While in Croatia with her husband, Erik, last year, Vicki Swenson found herself repeatedly answering one question from American volleyball players and their foreign counterparts who competed a club tournament in which she was coaching.
“People were wondering, ‘How can we get to play in Minnesota?’ ” recalled Swenson, who also is the volleyball coach at Hopkins. “Everyone knows about volleyball in Minnesota.”
The state long has been recognized as a volleyball hotbed. Larger, more populous states such as California and Texas produce more players, but in terms of quality, the North Star State is the equivalent of a six-rotation player: It takes a seat for no one.
This year, Minnesota has five players among the top 53 in PrepVolleyball.com’s 100 Top Senior Aces, which ranks players according to college potential. They are Sydney Hilley (No. 3) of Champlin Park, Jenny Mosser (No. 11) of Lakeville South, Jasmyn Martin (No. 16) of Hopkins, Brie Orr (No. 52) of Eagan and Claire Sheehan (No. 53) of Cambridge-Isanti. Hilley’s ranking is the highest ever for a Minnesota high school player.
“It used to be that the best teams had two or three great players. Now they’ve got five or six,” Swenson said. “Last year, I think Prior Lake had seven that played college volleyball. Eagan has that this year. We have great coaches, great clubs and great opportunities for players.”
The McCutcheon effect
While the reasons for the ascendance into the volleyball recruiting stratosphere are many, most agree that the sport would be nowhere its current level had it not been for the hiring in 2012 of Hugh McCutcheon as coach at the University of Minnesota.
McCutcheon has coached Team USA men’s and women’s volleyball teams to Olympic gold medals and is internationally revered as a coach and teacher. Combining his renown alongside the preponderance of top high school teams and club programs has brought Minnesota to a level few anticipated. The perfect storm of elite coaching, top talent and second-to-none facilities.
“California and Texas are always No. 1 and No. 2 in developing players and rightly so, but Minnesota has not fallen out of the top 10 in the last 20 years,” said Wayzata coach Scott Jackson, who is the director for Minnesota Select, one of top volleyball clubs in the nation along with Northern Lights. “The level of talent in this state this year is top three.”
Under McCutcheon’s tutelage, the Gophers are in the midst of one of their most successful seasons. With state-bred players such as twin middle blockers Hannah and Paige Tapp of Stewartville and three-time Big Ten setter of the week Samantha Seliger-Swenson of Hopkins (Vicki’s daughter), the Gophers are No. 2 in the most recent Division I poll.
In contrast to the Gophers basketball programs, getting local volleyball athletes to stay and play home is not an issue. The problem is the depth of talent: Too many willing players for too few spots.
“Minnesota is a destination for high school players,” said Jeff Groves, an assistant coach at Apple Valley and director of the Minnesota High School Volleyball Hall of Fame. “There are only three sports in which Minnesota can complete for the top players at a national level year-in and year-out and those are boys’ and girls’ hockey and volleyball.”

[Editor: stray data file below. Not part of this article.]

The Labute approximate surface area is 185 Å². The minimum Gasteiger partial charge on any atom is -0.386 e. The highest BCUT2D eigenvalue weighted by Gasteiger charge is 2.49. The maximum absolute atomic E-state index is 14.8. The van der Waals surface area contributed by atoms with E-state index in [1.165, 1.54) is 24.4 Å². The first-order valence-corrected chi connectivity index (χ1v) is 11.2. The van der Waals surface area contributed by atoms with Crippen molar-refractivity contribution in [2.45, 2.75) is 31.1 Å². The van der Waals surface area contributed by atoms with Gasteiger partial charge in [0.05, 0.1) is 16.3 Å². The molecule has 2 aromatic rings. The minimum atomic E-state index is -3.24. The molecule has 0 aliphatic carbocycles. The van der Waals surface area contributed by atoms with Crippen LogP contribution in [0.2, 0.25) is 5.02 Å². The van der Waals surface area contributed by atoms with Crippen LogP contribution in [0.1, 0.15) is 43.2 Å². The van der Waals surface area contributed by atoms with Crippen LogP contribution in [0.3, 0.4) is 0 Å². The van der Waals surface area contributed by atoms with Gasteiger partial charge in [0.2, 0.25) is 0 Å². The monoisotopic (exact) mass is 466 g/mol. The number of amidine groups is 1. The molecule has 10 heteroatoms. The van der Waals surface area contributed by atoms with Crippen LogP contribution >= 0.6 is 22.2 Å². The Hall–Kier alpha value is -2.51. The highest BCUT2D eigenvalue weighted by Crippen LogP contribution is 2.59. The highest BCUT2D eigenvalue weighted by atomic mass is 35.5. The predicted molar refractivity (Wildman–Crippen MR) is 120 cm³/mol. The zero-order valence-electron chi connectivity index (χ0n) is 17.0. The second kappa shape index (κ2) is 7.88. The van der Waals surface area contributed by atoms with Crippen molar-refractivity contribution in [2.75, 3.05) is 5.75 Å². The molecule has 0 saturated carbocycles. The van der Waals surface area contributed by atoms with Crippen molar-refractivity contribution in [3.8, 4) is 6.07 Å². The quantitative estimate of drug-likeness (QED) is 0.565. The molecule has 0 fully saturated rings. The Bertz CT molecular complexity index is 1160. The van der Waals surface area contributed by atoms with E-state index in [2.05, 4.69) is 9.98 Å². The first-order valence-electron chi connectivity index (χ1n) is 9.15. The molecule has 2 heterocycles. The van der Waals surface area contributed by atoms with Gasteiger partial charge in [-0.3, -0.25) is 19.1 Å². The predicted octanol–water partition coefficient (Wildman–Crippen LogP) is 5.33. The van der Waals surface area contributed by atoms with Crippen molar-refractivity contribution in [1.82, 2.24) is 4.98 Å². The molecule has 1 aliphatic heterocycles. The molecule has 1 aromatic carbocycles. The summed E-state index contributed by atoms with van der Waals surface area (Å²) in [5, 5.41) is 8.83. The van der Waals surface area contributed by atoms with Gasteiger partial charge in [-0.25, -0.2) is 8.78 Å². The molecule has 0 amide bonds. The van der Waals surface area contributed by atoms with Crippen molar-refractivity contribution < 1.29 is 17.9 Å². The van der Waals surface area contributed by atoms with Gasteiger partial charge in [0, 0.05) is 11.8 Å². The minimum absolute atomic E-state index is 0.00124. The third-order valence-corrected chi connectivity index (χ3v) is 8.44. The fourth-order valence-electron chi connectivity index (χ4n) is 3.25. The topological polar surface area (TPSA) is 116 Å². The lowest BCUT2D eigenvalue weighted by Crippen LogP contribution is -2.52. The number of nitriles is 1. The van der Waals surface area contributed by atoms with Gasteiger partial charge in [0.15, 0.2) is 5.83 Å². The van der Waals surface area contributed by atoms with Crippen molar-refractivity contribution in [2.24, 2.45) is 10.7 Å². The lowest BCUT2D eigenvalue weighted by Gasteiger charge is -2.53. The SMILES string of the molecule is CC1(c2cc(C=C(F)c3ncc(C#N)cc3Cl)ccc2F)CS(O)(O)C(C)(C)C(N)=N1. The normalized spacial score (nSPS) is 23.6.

McCutcheon has had top-rated recruiting classes in each of his five previous seasons with the Gophers. There’s another on the way next year, led by Martin, a 6-3 middle blocker who is the only Minnesotan in the group. It’s a numbers game. There are only 12 scholarships and 18 players on a roster.
“Hugh has been so successful at every level that I count myself lucky to get this opportunity,” Martin said. “Girls flock to Minnesota, wanting to play for him, but not everyone gets the chance ”
McCutcheon said his philosophy is focused on national championships but stressed that Minnesota players are vital to that goal.
“We absolutely want to keep the best players close to home, assuming it’s the right fit for them and our program,” he said in an e-mail to the Star Tribune. “The reality is that not every position has an open scholarship each year. Overall, we think our responsibility is to recruit and train the best student-athletes we can to represent the U of M.”
Competition for time is intense
Inevitably, there are going to be disappointments. Hilley, a two-time USA Junior National Team member, chose Wisconsin over the Gophers because she knew playing time might be scarce.
“I guarantee, nearly all of the top players wanted to play at Minnesota,” Groves said.
There are no hard feelings, however. In fact, that selectiveness has made Minnesota teams and clubs hungrier. Gophers assistant coaches Matt Houk and Laura Benzing Kasey are routinely in demand by local clubs, teaching McCutcheon’s methods.
And McCutcheon’s reputation as a teacher, developer of talent and supporter of volleyball at all levels make him beloved in the volleyball community.
“He’s got a following, and it’s deserved,” Swenson said. “People seek him out. I’ve seen groups of girls follow him around, trying to get their picture taken with him. There’s a great deal of excitement around him and his staff. Every player in the country is aware of who he is.”
McCutcheon knows what his prominent profile brings to Minnesota and has embraced it. He has made developing volleyball in Minnesota a priority.
“We strive to be a program that the university and the state can be proud of,” he said. “We hope to inspire and ignite younger volleyball athletes to want to compete at this level. We think we have a responsibility to be positive role models for younger women in sport and in life. It’s something we take very seriously.”